5 Things You Need to Know About the Small Business Cybersecurity Act

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The U.S. Senate is poised to consider passage of the MAIN STREET Cybersecurity Act of 2017 to require the National Institute of Standards and Technology (NIST) to support better cybersecurity among small businesses, JD Supra reports.

Citing the National Cyber Security Alliance, the Act says that 60 percent of small businesses are put out of business within six months of a cyberattack, making their protection vital to the U.S. economy. The Committee on Commerce, Science, and Transportation approved the Act last month, and it would need to pass through both houses of Congress and be signed by the President to become law. Here are five things you need to know.

See also: Cyberattacks Involving Extortion Are on the Up, Verizon Says

  1. NIST Guidance – The end result of the bill would be guidance resources, developed and distributed by NIST, to help small businesses guard against common cybersecurity threats. The guidance would be produced within a year, according to the original text of the Act, and promote “effective and usable” practices, based on international standards.
  2. Small Business Version of the CSF – NIST released the Framework for Improving Critical Infrastructure Cybersecurity, otherwise known as the Cybersecurity Framework (CSF), in 2014 to establish cybersecurity best practices at large organizations. A year ago, research by Tenable indicated that it had been adopted by 29 percent of U.S. organizations with over 100 employees, with another 14 percent planning to implement it in 2016, although many reported that it requires a high level of investment.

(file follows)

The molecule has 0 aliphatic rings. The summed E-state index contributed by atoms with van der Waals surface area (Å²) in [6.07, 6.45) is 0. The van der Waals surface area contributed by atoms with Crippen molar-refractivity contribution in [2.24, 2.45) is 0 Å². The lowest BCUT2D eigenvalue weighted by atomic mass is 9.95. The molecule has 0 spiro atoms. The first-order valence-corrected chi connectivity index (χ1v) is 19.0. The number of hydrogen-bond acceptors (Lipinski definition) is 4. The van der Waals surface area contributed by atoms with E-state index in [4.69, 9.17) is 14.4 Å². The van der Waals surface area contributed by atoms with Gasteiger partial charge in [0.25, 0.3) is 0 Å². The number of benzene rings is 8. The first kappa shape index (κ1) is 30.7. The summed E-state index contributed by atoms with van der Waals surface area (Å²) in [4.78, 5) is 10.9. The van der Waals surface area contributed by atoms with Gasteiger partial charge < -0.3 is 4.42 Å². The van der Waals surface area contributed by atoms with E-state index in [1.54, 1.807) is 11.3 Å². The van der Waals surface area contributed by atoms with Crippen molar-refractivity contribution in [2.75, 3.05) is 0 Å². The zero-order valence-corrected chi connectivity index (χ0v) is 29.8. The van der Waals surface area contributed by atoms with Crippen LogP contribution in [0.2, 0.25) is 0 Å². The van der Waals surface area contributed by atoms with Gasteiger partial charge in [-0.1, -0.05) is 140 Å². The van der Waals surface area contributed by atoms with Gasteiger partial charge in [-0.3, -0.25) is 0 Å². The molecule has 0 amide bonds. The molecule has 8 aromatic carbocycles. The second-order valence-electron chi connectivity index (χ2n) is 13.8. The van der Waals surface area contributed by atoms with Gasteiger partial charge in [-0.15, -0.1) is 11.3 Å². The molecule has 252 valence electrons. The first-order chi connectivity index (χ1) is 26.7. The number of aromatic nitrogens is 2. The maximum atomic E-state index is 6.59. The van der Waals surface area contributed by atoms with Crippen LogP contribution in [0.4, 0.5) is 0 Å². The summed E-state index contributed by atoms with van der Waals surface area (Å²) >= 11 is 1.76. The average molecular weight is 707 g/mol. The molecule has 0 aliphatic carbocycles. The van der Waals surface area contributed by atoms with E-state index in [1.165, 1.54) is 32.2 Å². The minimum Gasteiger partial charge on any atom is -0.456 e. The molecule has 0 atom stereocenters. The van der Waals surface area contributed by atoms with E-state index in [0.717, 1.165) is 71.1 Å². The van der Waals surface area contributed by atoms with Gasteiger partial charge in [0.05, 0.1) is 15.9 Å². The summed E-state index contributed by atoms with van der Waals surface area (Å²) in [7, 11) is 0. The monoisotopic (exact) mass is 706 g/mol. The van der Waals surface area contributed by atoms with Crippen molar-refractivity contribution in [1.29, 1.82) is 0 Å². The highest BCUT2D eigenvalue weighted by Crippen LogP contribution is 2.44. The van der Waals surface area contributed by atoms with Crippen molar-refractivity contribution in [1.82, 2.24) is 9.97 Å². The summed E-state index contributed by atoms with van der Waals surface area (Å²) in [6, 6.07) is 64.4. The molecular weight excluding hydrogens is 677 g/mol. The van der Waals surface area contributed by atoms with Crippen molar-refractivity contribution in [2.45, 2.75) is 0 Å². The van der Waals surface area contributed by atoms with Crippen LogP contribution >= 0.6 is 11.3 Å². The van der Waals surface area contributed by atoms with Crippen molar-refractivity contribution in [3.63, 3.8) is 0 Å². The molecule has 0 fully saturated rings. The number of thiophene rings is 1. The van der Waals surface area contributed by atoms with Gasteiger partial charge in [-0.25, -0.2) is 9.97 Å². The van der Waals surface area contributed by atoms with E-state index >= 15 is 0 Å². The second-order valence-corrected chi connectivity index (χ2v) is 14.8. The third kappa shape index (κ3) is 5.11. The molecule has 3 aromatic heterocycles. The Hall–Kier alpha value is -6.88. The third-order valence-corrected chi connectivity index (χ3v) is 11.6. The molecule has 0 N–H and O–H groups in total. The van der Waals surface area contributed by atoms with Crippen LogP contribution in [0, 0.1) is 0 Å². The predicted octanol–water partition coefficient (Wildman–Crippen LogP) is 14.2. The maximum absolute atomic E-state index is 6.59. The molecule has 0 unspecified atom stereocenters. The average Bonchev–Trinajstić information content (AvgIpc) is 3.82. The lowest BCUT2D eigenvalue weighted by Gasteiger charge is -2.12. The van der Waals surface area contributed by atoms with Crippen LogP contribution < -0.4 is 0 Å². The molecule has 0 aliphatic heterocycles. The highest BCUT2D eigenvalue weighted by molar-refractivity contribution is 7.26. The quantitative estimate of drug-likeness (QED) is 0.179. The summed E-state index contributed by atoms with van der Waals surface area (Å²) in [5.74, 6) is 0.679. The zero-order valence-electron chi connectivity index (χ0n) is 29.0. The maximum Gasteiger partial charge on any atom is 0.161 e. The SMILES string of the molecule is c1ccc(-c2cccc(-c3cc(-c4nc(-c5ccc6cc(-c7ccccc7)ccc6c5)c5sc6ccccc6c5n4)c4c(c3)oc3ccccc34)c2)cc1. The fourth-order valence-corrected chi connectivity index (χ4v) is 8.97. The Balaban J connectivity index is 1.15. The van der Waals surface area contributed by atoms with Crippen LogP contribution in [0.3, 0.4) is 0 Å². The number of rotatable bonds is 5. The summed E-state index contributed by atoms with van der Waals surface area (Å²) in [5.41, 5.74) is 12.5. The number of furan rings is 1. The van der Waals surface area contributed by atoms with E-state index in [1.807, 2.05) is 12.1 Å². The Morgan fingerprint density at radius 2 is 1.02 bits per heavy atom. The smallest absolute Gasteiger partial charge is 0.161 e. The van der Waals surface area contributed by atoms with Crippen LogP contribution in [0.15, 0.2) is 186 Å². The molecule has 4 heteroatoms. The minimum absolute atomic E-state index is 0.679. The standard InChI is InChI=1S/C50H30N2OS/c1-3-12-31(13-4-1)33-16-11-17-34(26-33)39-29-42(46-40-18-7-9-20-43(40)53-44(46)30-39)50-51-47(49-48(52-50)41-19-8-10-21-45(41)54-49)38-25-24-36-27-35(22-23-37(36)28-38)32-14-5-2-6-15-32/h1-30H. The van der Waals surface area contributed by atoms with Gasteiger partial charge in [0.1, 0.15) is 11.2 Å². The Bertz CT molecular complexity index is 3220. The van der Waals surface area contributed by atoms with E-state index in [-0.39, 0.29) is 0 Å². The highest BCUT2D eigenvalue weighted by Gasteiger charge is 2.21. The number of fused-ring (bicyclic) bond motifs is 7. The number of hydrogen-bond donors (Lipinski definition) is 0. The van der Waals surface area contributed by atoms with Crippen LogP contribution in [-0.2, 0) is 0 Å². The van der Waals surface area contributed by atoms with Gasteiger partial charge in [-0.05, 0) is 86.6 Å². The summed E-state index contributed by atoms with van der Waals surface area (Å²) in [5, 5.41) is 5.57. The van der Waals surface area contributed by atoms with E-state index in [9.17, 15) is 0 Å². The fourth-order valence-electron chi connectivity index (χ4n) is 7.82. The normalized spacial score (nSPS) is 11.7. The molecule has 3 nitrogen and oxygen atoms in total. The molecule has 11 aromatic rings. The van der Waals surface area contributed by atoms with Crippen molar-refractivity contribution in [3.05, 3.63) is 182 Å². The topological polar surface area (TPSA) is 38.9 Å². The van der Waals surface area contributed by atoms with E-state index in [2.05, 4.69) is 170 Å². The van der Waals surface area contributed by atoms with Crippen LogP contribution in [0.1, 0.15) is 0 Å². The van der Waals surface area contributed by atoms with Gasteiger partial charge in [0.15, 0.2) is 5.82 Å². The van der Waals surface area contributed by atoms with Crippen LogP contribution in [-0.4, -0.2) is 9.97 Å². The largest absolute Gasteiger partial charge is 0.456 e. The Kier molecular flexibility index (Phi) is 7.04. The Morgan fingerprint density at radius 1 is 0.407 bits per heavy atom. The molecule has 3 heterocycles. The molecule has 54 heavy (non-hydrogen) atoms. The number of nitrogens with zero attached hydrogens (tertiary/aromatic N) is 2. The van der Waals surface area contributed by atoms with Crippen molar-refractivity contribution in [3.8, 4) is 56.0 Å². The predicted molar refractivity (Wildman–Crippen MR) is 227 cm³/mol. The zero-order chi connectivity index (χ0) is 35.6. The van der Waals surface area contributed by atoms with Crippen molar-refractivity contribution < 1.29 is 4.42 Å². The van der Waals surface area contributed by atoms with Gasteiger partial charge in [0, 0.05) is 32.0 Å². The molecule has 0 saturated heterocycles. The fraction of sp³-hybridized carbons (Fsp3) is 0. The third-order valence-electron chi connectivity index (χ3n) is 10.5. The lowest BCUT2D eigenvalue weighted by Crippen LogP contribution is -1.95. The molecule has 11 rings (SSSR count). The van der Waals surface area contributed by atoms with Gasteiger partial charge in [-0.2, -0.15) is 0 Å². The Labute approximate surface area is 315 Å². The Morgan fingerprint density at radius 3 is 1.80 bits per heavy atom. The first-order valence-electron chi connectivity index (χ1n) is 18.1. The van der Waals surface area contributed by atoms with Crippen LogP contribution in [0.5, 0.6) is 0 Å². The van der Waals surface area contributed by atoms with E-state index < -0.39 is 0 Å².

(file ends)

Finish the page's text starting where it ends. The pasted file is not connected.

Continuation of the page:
3. Varying Criteria – The guidance is to vary based on the size and nature of the business, and the nature and sensitivity of the data it handles. Many small businesses dealing with sensitive information are already required to comply with regulations such as HIPAA and PCI, which would be unaffected.
  4. “Technology-neutral” – The practices suggested in the guidance are meant to be “implemented using technologies that are commercial and off-the-shelf.” The practices will also include “simple, basic controls,” and like the CSF, they will be suggested, rather than required, meaning that, as Tenable found with the CSF, most adopting organizations will leave out implementations they consider too expensive.
  5. Almost Certain to Become Law – The Act has bipartisan sponsorship and support, and is consistent with the Small Business Development Cyber Strategy enacted in 2016. In a congressional session in which all sides are seeking to show progress, and against a backdrop of heightened concern about cybersecurity fueled by headline-grabbing hacking incidents, the MAIN STREET Cybersecurity Act of 2017 is legislative low-hanging fruit.

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